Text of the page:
Why the Armenian border was closed for the “checked TV company” from Ukraine?

The journalist of the Ukrainian ICTV company Evgeniy Lesnoy and cameraman Evgeniy Tour attempted to enter Armenia from the Georgian border crossing point, but they were turned back. The TV company’s producer Oksana Dykhnich was the first to respond to this incident. She wrote on her Facebook page that their film crew had appointments and that it was accredited at the Foreign ministry according to the protocol, but they were officially denied entry on the border crossing. According to Dykhnich, the reason  for this was that the journalist and the cameramen had worked “at the Anti-Terrorist Operation Zone” (in Donbas and Lugansk – L.H.), and Russia “blacklisted” them.

The journalist Evgeniy Lesnoy also noted on his Facebook page that the trip was agreed upon with the representatives of the RA Forieng Ministry, but they were told at the border crossing that he and the cameraman couldn’t cross the border, because their names are in the Russian Federation’s “forbidden lists.”

In response to this incident Armenian Foreign Ministry spokesperson Tigran Balayan stated that the Ukrainian TV company has not applied for accreditation. As to the refusal to grant the entry, Balayan said this fals beyond his authority to comment on.

Armenian journalists tried to clarify the matter also with Armenia National Security Service, but the NSS demanded a written inquiry. No Armenian media outlet sent the inquiry, considering that there will be no fast response and the issue will lose its newsworthiness.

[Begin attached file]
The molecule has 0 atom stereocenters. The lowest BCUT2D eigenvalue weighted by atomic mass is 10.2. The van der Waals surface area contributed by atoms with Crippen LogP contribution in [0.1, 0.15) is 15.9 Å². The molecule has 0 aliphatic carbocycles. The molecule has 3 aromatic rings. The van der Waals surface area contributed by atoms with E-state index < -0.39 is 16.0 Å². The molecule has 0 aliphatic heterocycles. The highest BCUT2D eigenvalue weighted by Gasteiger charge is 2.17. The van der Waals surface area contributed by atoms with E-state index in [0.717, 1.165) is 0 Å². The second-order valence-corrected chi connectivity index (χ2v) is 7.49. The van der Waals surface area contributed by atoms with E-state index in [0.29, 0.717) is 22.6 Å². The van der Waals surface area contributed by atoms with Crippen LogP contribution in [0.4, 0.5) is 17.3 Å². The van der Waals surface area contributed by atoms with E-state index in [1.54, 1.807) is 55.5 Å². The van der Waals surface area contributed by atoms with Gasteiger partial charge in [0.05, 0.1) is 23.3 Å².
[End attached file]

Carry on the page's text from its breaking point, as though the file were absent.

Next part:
As a result the public never found out the truth on whether the representatives of the Ukrainian TV had been accredited by the Armenian Foreign Ministry and why hadn’t they been granted an entry to our country. After all, a journalist might not be accredited, but should be able to get into the country unhindered, especially as there is no visa regime between the two states.

To clarify the details of the incident the Committee to Protect Freedom of Expression (CPFE) first contacted the ICTV journalist Evgeniy Lesnoy. He said that they intended to prepare reports in Armenia as well as in Artsakh (i.e. Nagorno-Karabakh). When arranging the trip they made arrangements with the Armenian ambassador in Ukraine as well as an Embassy employee Arman Abovyan. Evgeniy Lesnoy believed that these arrengements were officially coordinated with the Armenian Foreign Ministry. However, Arman Abovyan is an advisor on information policy to the Armenian ambassador in Ukraine and has nothing to do with journalists’ accreditation. On this regard the Armenian FM’s statement about the fact that ICTV has not applied for accreditation is trustworthy.

However, we found out that the filming crew of the Ukrainian TV company was accredited by the Artsakh Foreign Ministry. We were informed about this by the very same Arman Abovyan. Commenting on the incident he said that the TV company is to blame for it. “They probably thought that accreditation in Artsakh is enough and there’s no need for accreditation for Armenia as well. Artsakh FM contacted me and I told tham that this is a checked TV company,” Abovyan noted. In response to our question “What does a checked TV company” mean, the ambassador’s advisor explained that “this TV company has always reported the truth about Armeni and we need nothing more than that.”

As to the fact that the representatives of the “checked TV company” were denied entry to RA, Arman Abovyan said he has no information on why it happened, but if the border control didn’t let them, they must have had serious resons.